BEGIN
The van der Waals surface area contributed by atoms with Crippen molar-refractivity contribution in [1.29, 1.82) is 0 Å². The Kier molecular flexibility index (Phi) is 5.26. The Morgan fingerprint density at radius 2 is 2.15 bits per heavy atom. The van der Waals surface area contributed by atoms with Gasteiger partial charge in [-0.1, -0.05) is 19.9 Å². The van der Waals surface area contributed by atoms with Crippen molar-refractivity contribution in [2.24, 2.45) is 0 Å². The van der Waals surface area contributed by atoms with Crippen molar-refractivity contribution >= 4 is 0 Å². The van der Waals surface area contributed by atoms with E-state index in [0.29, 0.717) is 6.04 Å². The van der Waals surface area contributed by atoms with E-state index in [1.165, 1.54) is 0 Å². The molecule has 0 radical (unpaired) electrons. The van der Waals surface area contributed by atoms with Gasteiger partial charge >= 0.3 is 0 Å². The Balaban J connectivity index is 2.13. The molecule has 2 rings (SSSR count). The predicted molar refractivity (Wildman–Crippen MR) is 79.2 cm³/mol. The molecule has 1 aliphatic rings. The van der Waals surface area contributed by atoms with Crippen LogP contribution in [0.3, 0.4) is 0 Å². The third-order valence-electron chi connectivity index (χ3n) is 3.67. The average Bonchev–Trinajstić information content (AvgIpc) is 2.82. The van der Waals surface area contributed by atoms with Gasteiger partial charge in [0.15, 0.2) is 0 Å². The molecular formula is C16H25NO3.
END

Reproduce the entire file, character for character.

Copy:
The van der Waals surface area contributed by atoms with Crippen molar-refractivity contribution in [1.29, 1.82) is 0 Å². The Kier molecular flexibility index (Phi) is 5.26. The Morgan fingerprint density at radius 2 is 2.15 bits per heavy atom. The van der Waals surface area contributed by atoms with Gasteiger partial charge in [-0.1, -0.05) is 19.9 Å². The van der Waals surface area contributed by atoms with Crippen molar-refractivity contribution in [2.24, 2.45) is 0 Å². The van der Waals surface area contributed by atoms with Crippen molar-refractivity contribution >= 4 is 0 Å². The van der Waals surface area contributed by atoms with E-state index in [0.29, 0.717) is 6.04 Å². The van der Waals surface area contributed by atoms with E-state index in [1.165, 1.54) is 0 Å². The molecule has 0 radical (unpaired) electrons. The van der Waals surface area contributed by atoms with Gasteiger partial charge >= 0.3 is 0 Å². The Balaban J connectivity index is 2.13. The molecule has 2 rings (SSSR count). The predicted molar refractivity (Wildman–Crippen MR) is 79.2 cm³/mol. The molecule has 1 aliphatic rings. The van der Waals surface area contributed by atoms with Crippen LogP contribution in [0.3, 0.4) is 0 Å². The third-order valence-electron chi connectivity index (χ3n) is 3.67. The average Bonchev–Trinajstić information content (AvgIpc) is 2.82. The van der Waals surface area contributed by atoms with Gasteiger partial charge in [0.15, 0.2) is 0 Å². The molecular formula is C16H25NO3.